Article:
SINCE an Argus-led campaign was launched six months ago more than £11,300 has been raised, and ten schools in the Gwent and Rhymney Valley area have been provided with a heart defibrillator.
Back in January this year, only six of Caerphilly county borough’s 16 secondary and special schools had a defibrillator on site or at a nearby leisure centre. Eight others have since received the machine thanks to the appeal, leaving only two in the area without one.
Two other schools in Newport, St Joseph’s RC High School and Newport High School, have also received so-called “defibs”. The machines, which cost around £1,000 each, are provided by Welsh Hearts charity.
It now leaves 25 out of the 52 schools across Gwent’s five local authorities, including the Rhymney Valley, without a defib.
Jack’s Appeal was launched in memory of Oakdale 15-year-old Jack Thomas, who died suddenly of a previously undetected heart arrhythmia in February 2012.
Jack’s funeral took place a day before footballer Fabrice Muamba collapsed in a game and was saved by emergency cardiology care. Jack’s parents, Grant and June, said immediate medical attention was a major factor in Muamba surviving, adding they would like to see it copied in secondary schools in South East Wales as it mostly affects teenagers among the younger demographic.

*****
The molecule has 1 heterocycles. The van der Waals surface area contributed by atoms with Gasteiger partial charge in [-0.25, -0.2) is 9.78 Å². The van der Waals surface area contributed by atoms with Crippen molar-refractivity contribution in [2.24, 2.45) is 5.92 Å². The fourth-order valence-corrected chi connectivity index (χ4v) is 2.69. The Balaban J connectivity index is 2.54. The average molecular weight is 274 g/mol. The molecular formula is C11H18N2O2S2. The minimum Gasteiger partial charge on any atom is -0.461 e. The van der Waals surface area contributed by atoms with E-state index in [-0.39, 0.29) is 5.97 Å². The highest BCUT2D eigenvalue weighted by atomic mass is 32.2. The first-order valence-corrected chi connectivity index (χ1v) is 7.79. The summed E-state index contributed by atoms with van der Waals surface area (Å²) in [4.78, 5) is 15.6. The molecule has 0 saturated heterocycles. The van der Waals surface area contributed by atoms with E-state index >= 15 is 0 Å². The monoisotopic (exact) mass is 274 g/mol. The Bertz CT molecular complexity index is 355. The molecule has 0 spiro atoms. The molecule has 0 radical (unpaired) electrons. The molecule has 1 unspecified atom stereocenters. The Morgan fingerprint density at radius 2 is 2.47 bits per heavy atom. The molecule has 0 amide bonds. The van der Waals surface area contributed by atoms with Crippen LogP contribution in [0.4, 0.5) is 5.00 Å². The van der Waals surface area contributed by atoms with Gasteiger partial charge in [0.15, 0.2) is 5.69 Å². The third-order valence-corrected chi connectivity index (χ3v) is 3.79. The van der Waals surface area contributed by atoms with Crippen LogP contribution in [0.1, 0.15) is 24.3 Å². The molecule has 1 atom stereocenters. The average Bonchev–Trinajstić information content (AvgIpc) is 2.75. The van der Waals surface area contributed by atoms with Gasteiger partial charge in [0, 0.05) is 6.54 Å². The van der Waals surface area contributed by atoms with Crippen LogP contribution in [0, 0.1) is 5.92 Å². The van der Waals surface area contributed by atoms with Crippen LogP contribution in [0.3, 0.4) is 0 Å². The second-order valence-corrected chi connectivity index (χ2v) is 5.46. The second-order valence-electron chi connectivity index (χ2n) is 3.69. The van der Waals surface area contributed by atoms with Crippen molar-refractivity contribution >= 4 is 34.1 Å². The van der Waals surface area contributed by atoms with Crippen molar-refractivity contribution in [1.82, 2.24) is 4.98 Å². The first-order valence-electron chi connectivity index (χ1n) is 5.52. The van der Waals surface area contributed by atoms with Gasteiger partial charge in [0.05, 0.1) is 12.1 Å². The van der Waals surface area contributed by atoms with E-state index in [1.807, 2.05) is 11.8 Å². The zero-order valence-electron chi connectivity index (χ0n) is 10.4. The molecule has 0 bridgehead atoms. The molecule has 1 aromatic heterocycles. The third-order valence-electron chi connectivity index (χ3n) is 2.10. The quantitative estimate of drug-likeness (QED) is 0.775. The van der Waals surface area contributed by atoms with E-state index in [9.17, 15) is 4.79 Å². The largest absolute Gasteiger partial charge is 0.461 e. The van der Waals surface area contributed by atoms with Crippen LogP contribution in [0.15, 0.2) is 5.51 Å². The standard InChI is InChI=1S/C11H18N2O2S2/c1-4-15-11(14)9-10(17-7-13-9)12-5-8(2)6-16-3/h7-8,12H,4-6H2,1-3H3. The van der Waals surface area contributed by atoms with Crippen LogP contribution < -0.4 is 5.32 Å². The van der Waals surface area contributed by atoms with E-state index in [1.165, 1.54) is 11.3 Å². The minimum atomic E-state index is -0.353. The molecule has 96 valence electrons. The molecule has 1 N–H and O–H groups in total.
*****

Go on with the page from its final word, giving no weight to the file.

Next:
Since its launch, the appeal has gained the support of various community councils, local businesses, Argus readers, and other charities.
Mrs Thomas is now urging the remaining schools to come forward and show an interest in receiving the machines.
She said: “The main thing is the rise in interest. When we go to the schools, the kids want to get involved.
“Many of the schools have listened to me and Grant speak about what happened [to Jack], and children are now starting to understand that it doesn’t just happen to older people.
“If you’re interested, just please get in touch. It’s making a difference and schools are getting their defibrillators.”
Since its launch, Jack’s Appeal has sparked another campaign to get a legislation to make heart defibrillators available in every public place in Wales.
Newport nurse Phil Hill, who is leading the petition, spoke alongside Mrs Thomas at the Senedd in Cardiff earlier this year to discuss the probability of introducing Jack’s Law. A debate is due to take place in the Senedd chambers surrounding the issue in September.
l There is now an easier way for Argus readers to donate to Jack’s Appeal by going online to welshhearts.org/jacksappeal.
Otherwise, people can donate by sending cheques payable to Welsh Hearts, to Temple Court, 13a Cathedral Road, Cardiff, CF11 9HA. Put reference “Jack Thomas defibs appeal” on the back of the envelope.